Together with AFME and Frontier Economics, we have produced a new report into European insolvency law reform entitled “The potential economic gains from reforming insolvency law in Europe”. The report was submitted to the European Commission on 22 February 2016. The research shows that European insolvency law reform could boost GDP output and create jobs across Europe.
Currently, national insolvency frameworks in Europe vary in many respects. These differences can have a range of negative effects on financial markets and the real economy, including:
- discouraging cross-border investment (particularly with respect to multinational companies or those with complicated financing structures), thereby reducing the efficiency of EU capital markets in general;
- discouraging the timely restructuring of viable companies in financial difficulty, often resulting in a distressed company entering liquidation rather than restructuring as a going concern;
- increasing uncertainty among issuers, investors and other stakeholders with respect to creditor recovery rates;
- putting SMEs at a competitive disadvantage, as they generally do not possess the financial resources required to take advantage of more efficient restructuring procedures available in other Member States; and
- making it harder to address the high levels of non-performing loans (NPLs), which absorb bank capital, reduce the efficiency of capital allocation, and represent a challenge to banking system stability.
In March 2014, the European Commission published its “Recommendation on a new approach to business failure and insolvency” (the Recommendation). The primary objective of the Recommendation is to establish minimum restructuring and insolvency standards across the EU but is non-binding and has not been widely adopted by Member States. Due to the low level of voluntary compliance with the Recommendation, the European Commission is considering introducing binding legislative reform in this area.
The proposed reforms do not seek to fundamentally alter local insolvency laws. Instead the European Commission proposes that Member States should be required to reform their existing insolvency laws to ensure that they are compliant with prescribed minimum insolvency standards to help reduce barriers to cross-border investment and enable earlier and more efficient restructuring. The harmonisation of insolvency laws in the EU is considered by the European Commission to be an important policy initiative facilitating improved market functions throughout the EU and providing an enhanced framework in which European banks can de-lever NPLs.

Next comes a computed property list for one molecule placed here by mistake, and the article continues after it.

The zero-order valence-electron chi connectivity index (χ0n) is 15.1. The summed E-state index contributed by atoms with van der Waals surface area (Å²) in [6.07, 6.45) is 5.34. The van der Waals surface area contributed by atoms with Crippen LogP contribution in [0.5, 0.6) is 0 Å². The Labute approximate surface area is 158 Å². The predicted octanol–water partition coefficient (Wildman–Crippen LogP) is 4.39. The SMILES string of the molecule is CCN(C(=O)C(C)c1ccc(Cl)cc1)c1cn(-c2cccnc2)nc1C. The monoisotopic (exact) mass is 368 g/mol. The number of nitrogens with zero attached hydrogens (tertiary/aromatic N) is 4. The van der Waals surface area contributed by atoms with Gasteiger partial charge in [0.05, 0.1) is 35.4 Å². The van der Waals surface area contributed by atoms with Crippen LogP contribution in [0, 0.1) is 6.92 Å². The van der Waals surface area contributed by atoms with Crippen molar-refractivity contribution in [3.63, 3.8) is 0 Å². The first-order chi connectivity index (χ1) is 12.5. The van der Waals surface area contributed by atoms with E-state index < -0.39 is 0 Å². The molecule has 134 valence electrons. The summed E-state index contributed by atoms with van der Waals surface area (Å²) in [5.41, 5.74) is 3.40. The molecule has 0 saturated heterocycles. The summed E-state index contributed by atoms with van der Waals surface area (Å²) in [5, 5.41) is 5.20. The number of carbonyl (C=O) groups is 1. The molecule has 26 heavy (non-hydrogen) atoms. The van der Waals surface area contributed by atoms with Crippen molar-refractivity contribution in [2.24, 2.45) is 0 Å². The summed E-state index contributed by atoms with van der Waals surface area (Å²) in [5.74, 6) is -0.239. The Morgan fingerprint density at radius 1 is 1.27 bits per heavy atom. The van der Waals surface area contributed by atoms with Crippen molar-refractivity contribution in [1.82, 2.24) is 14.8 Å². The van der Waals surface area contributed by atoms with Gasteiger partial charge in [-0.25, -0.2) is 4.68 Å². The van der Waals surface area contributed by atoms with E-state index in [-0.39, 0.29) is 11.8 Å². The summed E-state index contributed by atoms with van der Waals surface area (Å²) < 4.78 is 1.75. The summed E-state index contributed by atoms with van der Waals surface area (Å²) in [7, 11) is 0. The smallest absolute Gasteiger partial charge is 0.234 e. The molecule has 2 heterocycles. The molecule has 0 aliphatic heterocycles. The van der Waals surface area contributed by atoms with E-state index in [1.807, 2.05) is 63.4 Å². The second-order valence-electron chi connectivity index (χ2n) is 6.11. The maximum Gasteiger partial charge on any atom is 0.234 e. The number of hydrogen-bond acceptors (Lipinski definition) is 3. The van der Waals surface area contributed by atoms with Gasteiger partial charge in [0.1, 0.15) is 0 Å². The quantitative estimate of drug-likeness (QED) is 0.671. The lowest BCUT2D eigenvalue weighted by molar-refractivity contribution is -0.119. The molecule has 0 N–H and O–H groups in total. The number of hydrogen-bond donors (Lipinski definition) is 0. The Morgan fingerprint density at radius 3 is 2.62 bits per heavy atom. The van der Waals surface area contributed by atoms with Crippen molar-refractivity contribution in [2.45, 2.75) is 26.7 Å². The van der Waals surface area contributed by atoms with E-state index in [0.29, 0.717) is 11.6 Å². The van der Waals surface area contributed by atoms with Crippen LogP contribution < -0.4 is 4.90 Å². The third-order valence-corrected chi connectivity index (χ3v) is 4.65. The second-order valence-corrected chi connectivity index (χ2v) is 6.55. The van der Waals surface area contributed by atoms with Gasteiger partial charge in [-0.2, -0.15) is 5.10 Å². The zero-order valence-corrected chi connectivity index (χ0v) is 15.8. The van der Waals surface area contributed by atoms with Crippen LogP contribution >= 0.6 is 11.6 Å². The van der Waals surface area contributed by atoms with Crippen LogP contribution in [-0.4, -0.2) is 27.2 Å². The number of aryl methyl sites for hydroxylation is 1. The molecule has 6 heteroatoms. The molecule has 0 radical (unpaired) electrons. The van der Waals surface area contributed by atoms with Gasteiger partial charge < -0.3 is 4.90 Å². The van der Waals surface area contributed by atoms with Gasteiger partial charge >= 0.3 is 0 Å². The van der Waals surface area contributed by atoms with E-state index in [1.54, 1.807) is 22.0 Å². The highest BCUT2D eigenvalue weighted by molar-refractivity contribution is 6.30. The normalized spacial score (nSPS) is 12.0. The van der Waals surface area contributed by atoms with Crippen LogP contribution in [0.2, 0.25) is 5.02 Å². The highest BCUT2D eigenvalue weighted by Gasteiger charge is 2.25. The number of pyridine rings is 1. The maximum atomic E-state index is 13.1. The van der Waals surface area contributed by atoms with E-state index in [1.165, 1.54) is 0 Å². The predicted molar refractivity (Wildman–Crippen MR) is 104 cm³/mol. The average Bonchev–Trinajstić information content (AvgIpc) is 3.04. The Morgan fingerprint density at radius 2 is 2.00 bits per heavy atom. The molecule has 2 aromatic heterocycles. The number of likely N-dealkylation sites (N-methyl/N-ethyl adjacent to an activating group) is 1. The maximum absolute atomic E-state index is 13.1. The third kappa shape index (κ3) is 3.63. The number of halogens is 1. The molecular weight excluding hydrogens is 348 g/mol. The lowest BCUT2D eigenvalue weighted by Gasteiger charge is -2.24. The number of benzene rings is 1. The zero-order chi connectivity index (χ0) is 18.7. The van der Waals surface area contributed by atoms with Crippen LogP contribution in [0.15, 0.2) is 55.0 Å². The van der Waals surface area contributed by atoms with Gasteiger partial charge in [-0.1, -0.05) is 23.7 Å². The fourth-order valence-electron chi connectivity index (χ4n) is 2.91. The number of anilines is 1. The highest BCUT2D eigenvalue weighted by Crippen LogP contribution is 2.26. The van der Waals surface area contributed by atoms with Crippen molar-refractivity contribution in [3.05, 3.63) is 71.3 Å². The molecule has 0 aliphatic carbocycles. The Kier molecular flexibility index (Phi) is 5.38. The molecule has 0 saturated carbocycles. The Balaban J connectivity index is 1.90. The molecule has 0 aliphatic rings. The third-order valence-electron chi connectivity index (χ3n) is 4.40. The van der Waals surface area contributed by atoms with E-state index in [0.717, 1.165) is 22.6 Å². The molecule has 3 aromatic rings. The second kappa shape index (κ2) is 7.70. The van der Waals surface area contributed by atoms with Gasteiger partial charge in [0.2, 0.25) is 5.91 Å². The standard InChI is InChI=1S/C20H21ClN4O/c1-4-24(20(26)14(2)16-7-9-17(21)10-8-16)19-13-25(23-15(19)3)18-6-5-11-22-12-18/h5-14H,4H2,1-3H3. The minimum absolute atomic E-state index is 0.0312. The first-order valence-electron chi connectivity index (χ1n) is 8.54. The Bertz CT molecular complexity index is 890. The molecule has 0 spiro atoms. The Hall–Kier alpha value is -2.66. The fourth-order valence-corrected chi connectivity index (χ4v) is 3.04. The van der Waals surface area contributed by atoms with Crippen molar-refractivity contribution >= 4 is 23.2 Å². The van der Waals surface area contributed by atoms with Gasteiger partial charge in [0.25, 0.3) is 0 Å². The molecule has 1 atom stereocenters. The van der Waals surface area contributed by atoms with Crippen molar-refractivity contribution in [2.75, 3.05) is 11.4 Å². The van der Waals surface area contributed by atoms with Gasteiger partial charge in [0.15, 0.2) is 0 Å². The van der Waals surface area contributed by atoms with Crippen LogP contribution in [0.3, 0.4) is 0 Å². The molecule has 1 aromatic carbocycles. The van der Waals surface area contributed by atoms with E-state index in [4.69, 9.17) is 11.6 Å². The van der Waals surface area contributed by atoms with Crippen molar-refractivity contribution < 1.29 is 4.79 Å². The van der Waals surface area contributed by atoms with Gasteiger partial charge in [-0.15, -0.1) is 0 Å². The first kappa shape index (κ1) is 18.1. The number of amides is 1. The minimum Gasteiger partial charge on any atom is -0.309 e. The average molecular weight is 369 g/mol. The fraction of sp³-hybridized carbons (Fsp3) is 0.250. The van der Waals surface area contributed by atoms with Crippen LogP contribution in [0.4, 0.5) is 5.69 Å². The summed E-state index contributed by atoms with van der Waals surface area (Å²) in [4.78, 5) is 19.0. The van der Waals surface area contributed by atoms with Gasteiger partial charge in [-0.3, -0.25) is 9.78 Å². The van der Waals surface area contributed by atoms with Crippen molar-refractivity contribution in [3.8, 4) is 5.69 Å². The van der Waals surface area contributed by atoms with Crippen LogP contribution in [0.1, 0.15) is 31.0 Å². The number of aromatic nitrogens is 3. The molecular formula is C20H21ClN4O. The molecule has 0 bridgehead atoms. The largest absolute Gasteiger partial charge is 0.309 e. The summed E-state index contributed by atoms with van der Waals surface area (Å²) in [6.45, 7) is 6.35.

The key conclusion of the report is that by observing the impact of variations in the quality of national insolvency frameworks on the pricing of credit using corporate bond yields as a proxy there are significant economic benefits attributable to investing in insolvency reform and convergence to best practice. These payoffs are distinct and robust relative to the payoffs from other categories of institutional reform. The report recommends the adoption of minimum standards for insolvency laws across Europe, including:
- the introduction of a statutory stay to enable quick and effective restructurings;
- the creation of a consistent framework for fast judicial resolution of valuation disputes;
- granting super-priority status to new financing to provide working capital to a distressed company;
- giving creditors stronger rights to propose viable restructuring plans whilst preventing cram downs under which creditors or shareholders with no economic interest in the enterprise can veto the commencement of formal insolvency proceedings or delay otherwise viable restructuring. restructurings; and
- requiring national insolvency agencies to publicly report on outcomes.
In particular, the report finds that a significant negative correlation exists between corporate bond yields and expected recovery rate, suggesting that countries with strong insolvency regimes have lower borrowing costs. Using this bond modelling, alongside available data, the report is able to show the macroeconomic impact of insolvency reform at an EU level demonstrating that if all EU Member States were to reach a recovery rate of 85% a permanent increase in GDP of €41bn to €78bn is implied (amounting to between 0.3% and 0.55% of EU28 GDP). An increase in employment in the EU28 is also shown at between 600,000 and 1.2 million jobs. The distribution of macroeconomic effects suggests that absolute gains from insolvency reform could flow to Italy, Spain and France, as well as some central European Member States such as Poland, Hungary and Romania.
The report also contains an overview of current national insolvency regimes in France, Germany, Italy, Spain, the UK, the Netherlands and Luxembourg, as well as case studies relating to recent cross-border insolvency procedures and recent reforms at national level.
A full copy of the report can be found at the Weil European Restructuring Watch website here.